And who, meanwhile, still supports Bush's plan? Who would be that crazy and politically naive? Only ALL THREE REPUBLICAN FRONTRUNNERS FOR THE PRESIDENCY.

Rudy Giuliani:
I think the president did the right thing tonight. And I think the important thing here -- the increase in troops -- critical and important, but the most important thing is the change in strategy. And the change in strategy is a change where what we're going to try to do is to police these areas much more effectively and to hold them much more effectively. In the past, what we were doing was, we would clean out these areas, then we would leave, and then the bad guys would come back.

And Mitt Romney:

"I agree with the President: Our strategy in Iraq must change. Our military mission, for the first time, must include securing the civilian population from violence and terror. It is impossible to defeat the insurgency without first providing security for the Iraqi people. Civilian security is the precondition for any political and economic reconstruction.

"In consultation with Generals, military experts and troops who have served on the ground in Iraq, I believe securing Iraqi civilians requires additional troops. I support adding five brigades in Baghdad and two regiments in Al-Anbar province. Success will require rapid deployment.

"This effort should be combined with clear objectives and milestones for U.S. and Iraqi leaders.

"The road ahead will be difficult but success is still possible in Iraq. I believe it is in America's national security interest to achieve it."

And, of course, John McCain, whose idea some are saying the whole "troop surge" to be in the first place:

Call it a troop surge. Call it an escalation.

But regardless of the term or the specifics, Arizona senator and potential 2008 presidential candidate John McCain has been the most prominent champion of a troop increase in Iraq since a few months after the start of the war in 2003.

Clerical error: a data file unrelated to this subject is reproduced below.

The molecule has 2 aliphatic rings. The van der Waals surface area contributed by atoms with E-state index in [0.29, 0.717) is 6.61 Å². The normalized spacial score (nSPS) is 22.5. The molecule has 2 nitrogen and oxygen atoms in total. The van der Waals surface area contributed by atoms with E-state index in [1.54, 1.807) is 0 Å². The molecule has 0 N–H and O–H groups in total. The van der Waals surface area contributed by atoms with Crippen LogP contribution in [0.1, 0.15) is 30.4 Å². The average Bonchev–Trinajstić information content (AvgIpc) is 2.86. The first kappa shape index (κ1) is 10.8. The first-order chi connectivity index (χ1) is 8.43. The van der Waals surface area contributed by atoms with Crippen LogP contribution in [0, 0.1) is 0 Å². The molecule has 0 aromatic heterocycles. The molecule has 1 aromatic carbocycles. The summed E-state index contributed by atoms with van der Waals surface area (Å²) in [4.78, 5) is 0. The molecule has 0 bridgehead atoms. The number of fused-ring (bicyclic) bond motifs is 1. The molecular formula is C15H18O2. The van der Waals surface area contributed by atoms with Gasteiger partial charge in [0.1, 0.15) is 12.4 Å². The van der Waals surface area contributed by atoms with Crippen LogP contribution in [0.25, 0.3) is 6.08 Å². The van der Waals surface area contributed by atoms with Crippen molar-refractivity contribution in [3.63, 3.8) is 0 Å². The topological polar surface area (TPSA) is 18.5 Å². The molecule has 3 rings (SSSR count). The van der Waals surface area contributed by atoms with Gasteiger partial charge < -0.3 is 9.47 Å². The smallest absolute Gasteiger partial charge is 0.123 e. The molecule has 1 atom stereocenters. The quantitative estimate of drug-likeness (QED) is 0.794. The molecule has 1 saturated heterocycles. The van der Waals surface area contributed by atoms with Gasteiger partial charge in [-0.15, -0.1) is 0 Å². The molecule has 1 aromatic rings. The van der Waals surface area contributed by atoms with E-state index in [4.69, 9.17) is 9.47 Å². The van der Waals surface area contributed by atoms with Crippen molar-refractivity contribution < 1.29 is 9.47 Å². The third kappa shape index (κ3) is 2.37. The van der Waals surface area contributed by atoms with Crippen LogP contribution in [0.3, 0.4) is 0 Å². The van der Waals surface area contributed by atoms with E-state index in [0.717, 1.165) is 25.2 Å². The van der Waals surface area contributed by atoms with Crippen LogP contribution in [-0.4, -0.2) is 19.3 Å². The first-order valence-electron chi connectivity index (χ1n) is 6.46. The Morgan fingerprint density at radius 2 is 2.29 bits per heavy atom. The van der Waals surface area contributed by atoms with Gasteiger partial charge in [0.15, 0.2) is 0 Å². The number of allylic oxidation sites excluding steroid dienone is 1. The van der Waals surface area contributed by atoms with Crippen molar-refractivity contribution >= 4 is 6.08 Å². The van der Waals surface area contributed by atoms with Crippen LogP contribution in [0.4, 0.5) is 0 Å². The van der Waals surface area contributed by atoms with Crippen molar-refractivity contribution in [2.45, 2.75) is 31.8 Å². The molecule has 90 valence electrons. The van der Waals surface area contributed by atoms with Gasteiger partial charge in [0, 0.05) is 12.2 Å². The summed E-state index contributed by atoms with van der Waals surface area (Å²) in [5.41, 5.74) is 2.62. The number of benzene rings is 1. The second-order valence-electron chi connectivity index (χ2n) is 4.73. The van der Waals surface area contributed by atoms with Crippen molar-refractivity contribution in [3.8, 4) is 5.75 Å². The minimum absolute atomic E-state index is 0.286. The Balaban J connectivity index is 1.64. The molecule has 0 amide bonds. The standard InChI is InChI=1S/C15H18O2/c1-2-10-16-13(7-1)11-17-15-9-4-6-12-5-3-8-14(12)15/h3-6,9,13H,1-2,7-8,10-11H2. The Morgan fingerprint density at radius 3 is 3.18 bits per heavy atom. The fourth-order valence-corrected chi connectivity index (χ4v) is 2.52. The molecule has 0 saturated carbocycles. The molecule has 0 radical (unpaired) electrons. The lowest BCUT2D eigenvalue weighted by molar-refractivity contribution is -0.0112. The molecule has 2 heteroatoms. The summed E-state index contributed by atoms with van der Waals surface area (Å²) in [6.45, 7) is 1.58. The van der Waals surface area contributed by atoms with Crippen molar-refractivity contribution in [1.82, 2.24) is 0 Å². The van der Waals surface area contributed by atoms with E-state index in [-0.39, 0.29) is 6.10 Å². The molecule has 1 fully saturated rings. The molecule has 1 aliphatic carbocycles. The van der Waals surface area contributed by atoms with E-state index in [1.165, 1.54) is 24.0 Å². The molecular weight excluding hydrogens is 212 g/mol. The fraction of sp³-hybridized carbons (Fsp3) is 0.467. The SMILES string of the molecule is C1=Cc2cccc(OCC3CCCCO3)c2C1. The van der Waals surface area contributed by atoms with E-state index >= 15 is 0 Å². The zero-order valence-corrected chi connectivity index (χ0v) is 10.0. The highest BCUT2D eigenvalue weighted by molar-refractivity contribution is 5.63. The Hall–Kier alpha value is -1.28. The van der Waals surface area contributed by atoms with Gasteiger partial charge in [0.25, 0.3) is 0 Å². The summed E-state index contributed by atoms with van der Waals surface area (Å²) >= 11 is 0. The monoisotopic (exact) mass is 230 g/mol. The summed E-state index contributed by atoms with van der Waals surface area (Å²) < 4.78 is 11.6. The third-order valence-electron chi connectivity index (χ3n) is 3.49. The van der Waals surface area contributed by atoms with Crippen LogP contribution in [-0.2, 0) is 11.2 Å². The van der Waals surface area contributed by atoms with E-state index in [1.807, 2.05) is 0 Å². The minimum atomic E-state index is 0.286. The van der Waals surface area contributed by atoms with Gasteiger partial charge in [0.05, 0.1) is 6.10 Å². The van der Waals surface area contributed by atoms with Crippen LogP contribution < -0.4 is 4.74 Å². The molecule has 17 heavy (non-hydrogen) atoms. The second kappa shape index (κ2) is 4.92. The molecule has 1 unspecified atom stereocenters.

But he cautions that more troops now, with the situation in Iraq tenuous, may not be the answer it would have been...

"If it doesn't succeed, then we have to explore any other options. And I'd like to tell you what a good one is - and I can't," McCain said in a televised interview Wednesday before the president's speech.

All of this, of course, looks fantastic for the Democrats--if not so much for Iraq or for our Armed Forces, which will bear the brunt of Bush's folly with their bodies and their lives.

The GOP Congress is smart enough to run away from him, in large part. The American people are smart enough to run away from him. But the GOP presidential hopefuls (outside of Brownback) are plowing straight ahead to what, in all likelihood, means electoral doom.

This should be fertile ground for Democrats to exploit; every senator and representative must be made to vote on the record whether they support this idiotic escalation or not. But unless something drastic changes, 2008 is looking better and better for Dems as the GOP fractures, and their principal candidates choose the wrong side of the divide.

Would that things looked as good for Iraq or for our troops as they do for the Democratic Party.